Kazuko Golden MFA ’14
Educator. Filmmaker. Activist.
As a filmmaker, Kazuko Golden sheds light on the internment of Japanese-Americans during World War II.
As an undergraduate student at Earlham College in the 90s, Kazuko Golden MFA ’14 studied abroad in Northern Ireland during “The Troubles” and in South Africa during the Anti-Apartheid Movement. Whether checking for bombs under her car or hearing Nelson Mandela speak, she felt something missing from her adventures: a video camera to document the history she was witnessing. In 2012, she enrolled in Columbia College Chicago’s Creative Producing MFA program. Here, she wrote, co-directed, and produced A Song for Manzanar, a short film about her grandmother’s time in Manzanar, an internment camp where 11,000 Japanese-Americans were forcibly detained during World War II. Golden continues to make shorts and now works at Starz as a distribution coordinator. Below, she discusses how movies can shape our perception of history.
How did you get interested in movies?
My family really loved film. I remember sitting with my dad at home and watching Siskel and Ebert. My dad wouldn’t want me to go to any movies that didn’t get two thumbs up. He’d always ask me, “Does that film have two thumbs up?” This was when he was giving me an allowance, which I wouldn’t get unless I went to critically acclaimed films.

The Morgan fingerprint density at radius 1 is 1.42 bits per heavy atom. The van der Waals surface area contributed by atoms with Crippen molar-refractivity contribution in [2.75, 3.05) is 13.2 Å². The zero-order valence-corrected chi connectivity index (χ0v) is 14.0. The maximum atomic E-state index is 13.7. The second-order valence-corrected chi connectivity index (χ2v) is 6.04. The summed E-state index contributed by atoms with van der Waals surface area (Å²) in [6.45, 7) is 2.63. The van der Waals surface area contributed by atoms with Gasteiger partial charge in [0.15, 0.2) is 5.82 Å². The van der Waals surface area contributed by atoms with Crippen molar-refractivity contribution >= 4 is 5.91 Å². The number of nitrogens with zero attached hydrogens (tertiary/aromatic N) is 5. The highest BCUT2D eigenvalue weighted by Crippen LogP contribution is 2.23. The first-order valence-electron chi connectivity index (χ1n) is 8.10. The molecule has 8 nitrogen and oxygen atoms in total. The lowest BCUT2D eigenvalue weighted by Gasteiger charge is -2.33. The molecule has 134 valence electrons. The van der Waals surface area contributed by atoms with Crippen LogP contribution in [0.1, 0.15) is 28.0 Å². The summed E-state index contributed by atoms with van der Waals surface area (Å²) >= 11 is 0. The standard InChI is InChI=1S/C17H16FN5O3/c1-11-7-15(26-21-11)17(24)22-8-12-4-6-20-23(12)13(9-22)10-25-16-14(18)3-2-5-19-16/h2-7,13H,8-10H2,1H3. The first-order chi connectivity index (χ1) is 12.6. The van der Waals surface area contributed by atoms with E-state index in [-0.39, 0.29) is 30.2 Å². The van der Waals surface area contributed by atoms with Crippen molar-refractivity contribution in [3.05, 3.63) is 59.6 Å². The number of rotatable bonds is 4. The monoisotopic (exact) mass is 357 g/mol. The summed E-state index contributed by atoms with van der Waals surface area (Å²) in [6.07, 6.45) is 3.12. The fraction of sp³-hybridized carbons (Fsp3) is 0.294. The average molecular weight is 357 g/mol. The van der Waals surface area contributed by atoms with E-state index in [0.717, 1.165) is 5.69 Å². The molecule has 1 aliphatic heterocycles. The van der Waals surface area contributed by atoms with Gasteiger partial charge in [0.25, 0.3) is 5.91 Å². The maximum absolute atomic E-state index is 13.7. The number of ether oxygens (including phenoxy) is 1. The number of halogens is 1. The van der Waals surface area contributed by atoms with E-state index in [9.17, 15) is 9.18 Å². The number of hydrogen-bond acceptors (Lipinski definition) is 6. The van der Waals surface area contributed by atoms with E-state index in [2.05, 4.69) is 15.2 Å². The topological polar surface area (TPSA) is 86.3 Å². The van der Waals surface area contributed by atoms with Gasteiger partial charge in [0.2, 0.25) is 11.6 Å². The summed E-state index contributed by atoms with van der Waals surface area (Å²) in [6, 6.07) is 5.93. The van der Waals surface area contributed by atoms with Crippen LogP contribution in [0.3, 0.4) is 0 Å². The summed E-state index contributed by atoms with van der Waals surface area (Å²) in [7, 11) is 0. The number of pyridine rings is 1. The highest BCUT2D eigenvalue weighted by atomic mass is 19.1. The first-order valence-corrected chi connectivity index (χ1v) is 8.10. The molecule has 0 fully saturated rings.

What was the first film that made an impression on you?
Schindler’s List. I remember being completely depressed afterwards, but also fascinated that the visual imagery could change my life. I wondered how somebody could create the mechanism to let me enter their world to such a degree where I believed I was there. It educated people. I learned about the Holocaust in school, but once I saw Schindler’s List, it was a totally different story for me.
A Song for Manzanar educates the viewer on the internment of an entire people. What was it like filming such a historical story?
Well, we shot it in the Manzanar compound (now a historic landmark). One of the beautiful aspects of the film is that three-fourths of my actresses and actors were Japanese or Japanese-Americans. But most of them had never even heard of the internment. For them, it was life changing. It caused them to go back to their grandparents or back to their parents and ask them about the camps. Some of them learned that their family had also been interned. One of the effects of that historical period is that the Japanese-Americans left the camps and wouldn’t talk about it. They were proud Americans. My grandmother was silent about it.
How did you land your job as a distribution coordinator at Starz?
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